On the Intrinsic Difficulty of Producing Stellar Coronae with Acoustic Waves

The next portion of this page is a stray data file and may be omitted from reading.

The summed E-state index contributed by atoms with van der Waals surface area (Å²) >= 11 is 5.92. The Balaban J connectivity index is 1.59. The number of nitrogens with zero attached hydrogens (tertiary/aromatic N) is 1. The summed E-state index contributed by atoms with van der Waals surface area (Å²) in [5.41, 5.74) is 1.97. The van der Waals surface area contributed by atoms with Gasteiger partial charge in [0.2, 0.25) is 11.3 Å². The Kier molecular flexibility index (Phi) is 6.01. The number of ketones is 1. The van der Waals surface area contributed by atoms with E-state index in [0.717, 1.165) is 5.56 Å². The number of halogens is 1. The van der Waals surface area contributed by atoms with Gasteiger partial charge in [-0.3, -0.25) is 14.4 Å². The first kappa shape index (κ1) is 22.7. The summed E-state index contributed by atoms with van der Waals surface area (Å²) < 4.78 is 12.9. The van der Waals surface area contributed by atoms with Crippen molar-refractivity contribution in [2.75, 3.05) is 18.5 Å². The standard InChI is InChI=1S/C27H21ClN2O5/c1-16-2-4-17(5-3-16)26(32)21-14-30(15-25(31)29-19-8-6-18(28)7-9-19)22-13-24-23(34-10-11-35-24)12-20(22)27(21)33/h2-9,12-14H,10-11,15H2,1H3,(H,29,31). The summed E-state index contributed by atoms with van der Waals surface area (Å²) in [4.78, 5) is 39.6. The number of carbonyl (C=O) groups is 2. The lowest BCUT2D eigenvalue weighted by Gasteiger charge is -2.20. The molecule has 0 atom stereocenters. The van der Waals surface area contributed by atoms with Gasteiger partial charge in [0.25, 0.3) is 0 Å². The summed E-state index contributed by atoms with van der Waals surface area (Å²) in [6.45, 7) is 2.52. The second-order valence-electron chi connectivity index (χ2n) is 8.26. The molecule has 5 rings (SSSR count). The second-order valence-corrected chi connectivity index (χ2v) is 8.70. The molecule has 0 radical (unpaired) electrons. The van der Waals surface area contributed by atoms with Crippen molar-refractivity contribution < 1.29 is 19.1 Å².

We discuss theoretical limits on the potential of acoustic waves to produce coronae around inactive solar-like stars. For a star of solar mass and radius, short-period shock waves (which are produced most efficiently in the convection zone) could generate a corona only for base pressures and energy fluxes that are smaller than the observed values by several orders of magnitude. The energy budget of solar coronal holes could be supplied only by shock waves of extremely long periods (≈ 2Pa), which are difficult to produce in solar-like stars, and which suffer from propagation restrictions in the photosphere and chromosphere. This fundamental difficulty to produce coronae with acoustic waves is even aggravated towards stars of smaller gravity.
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